Denise Ruffner: Sure.  The great thing about Women in Quantum is that it’s so inclusive.  It’s not just about executive women.  It’s about women at every level of their career.  And so we’re excited.  We’ve had high school students present.  We’ve had undergraduates and graduate students present.  And we’ve had heads of government present.  We really run the gamut of people involved in the program.  It’s a great way for anybody to get introduced to quantum and start meeting people, and just learn a little bit more about it.  I think quantum is such an exciting area of science, and it’s growing.  I think often you look at something and you think wow that sounds complicated or that sounds really hard.  When you come to our meetings people talk about how much they enjoy it, and how interesting the science is.  And you get a whole other flavor, and you can fall in love with a really neat area of science.  I just encourage people to come to our meetings or to go to IEEE and take the time and learn a little bit more about quantum. You could be in high school.  You could be in junior high.  It doesn’t matter.  There’s a lot to learn.  And it’s really interesting.  I just encourage people to go out and take the first step and try to learn a little more and look at all the resources available to them.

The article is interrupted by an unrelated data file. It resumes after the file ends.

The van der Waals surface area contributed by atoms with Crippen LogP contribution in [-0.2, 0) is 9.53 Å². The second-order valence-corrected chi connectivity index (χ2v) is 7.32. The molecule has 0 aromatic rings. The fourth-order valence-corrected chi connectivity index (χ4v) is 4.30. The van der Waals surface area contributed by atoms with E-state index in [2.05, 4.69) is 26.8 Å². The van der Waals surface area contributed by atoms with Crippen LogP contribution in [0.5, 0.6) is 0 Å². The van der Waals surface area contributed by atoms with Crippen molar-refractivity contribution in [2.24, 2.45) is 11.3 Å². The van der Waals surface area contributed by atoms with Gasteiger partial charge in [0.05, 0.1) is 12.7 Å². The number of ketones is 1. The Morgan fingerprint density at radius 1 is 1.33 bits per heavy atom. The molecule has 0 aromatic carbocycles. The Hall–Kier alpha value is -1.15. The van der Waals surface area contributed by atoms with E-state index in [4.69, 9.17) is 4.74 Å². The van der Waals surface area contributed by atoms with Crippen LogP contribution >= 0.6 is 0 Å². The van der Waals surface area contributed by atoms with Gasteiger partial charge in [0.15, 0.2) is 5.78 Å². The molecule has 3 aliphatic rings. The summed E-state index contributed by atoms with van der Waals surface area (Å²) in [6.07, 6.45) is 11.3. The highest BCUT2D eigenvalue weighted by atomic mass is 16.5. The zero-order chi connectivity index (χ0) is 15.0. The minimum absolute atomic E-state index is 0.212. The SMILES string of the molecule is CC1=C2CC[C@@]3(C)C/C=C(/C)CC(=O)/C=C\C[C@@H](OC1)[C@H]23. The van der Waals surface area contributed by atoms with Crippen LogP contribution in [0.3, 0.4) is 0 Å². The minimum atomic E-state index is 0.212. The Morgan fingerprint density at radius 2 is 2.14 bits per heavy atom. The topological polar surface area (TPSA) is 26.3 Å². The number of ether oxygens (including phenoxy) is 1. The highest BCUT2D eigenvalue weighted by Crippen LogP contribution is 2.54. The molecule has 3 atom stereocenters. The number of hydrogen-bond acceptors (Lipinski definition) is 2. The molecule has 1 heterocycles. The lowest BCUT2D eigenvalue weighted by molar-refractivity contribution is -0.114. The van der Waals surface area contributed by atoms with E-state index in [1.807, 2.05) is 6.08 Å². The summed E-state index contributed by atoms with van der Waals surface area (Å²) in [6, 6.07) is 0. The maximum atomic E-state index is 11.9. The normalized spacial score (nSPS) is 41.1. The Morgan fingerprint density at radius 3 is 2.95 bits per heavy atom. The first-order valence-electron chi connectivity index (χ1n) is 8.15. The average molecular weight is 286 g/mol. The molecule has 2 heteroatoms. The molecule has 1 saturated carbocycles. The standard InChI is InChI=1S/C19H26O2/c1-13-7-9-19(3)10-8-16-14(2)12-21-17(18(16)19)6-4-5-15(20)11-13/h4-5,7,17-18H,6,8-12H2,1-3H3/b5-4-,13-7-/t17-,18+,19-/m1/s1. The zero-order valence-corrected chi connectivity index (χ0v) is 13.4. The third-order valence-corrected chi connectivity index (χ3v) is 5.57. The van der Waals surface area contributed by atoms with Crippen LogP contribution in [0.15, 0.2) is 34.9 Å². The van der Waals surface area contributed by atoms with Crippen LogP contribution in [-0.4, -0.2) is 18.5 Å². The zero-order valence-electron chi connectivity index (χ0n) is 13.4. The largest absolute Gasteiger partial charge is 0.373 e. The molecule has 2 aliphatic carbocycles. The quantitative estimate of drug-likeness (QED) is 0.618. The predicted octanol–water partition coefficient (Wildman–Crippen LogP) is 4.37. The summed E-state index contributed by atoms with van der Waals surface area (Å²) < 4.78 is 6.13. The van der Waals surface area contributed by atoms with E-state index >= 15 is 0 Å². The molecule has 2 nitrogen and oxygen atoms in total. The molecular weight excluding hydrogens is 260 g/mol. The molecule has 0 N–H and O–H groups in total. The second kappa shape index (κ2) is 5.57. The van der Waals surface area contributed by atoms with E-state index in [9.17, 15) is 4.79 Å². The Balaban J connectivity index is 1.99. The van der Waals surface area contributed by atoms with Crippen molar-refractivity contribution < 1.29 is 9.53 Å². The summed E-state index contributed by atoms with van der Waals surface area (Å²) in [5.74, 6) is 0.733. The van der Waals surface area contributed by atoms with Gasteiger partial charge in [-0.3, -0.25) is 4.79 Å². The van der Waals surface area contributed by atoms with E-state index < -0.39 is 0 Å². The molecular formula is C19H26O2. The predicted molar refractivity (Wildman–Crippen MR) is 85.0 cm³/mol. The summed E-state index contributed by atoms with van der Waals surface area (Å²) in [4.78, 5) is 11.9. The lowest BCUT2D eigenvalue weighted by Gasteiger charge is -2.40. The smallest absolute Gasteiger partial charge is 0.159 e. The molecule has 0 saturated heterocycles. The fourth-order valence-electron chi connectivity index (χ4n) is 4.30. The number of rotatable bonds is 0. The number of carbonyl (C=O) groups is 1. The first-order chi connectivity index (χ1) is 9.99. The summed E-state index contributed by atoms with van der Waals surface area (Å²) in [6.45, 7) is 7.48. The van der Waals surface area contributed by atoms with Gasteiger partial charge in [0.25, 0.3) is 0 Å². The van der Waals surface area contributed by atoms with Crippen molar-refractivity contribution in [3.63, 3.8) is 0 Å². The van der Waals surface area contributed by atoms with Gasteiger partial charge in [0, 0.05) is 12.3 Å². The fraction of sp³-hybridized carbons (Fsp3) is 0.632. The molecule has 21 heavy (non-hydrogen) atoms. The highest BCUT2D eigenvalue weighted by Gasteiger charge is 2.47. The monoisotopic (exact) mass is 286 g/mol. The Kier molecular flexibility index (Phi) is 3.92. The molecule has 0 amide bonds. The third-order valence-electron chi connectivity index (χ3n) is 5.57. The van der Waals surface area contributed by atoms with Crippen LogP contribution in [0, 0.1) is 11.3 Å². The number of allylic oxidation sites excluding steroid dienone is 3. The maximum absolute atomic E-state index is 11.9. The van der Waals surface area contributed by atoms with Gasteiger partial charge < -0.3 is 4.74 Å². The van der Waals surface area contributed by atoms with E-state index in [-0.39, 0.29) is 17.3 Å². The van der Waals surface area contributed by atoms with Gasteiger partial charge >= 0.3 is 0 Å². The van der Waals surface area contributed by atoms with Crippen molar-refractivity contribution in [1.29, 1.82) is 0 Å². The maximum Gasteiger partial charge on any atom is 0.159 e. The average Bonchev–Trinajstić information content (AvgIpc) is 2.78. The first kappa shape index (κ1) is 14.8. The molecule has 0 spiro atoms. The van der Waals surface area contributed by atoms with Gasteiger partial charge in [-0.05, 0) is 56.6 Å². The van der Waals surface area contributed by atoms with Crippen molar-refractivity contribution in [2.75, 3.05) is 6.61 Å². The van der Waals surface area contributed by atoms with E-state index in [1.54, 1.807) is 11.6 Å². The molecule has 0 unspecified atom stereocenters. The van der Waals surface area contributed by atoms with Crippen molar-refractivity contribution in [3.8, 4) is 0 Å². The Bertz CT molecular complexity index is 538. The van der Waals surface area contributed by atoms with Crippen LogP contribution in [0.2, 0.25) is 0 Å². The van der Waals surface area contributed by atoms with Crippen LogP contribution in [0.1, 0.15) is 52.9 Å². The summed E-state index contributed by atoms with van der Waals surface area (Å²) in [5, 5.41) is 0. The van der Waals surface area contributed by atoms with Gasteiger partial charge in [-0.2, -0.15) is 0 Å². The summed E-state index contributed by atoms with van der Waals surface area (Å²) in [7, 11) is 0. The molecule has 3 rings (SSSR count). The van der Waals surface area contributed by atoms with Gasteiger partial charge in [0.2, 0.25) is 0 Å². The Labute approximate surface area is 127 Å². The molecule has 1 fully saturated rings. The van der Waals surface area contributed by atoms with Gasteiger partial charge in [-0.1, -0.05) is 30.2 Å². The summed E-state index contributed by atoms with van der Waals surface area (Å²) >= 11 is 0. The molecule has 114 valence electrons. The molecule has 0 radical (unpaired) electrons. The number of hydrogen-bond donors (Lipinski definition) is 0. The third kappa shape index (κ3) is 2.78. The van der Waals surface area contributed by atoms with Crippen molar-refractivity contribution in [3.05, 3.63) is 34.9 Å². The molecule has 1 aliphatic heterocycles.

Brian Walker: Thank you for listening to our interview with Denise Ruffner.  Learn more about the IEEE quantum initiative by visiting our web portal at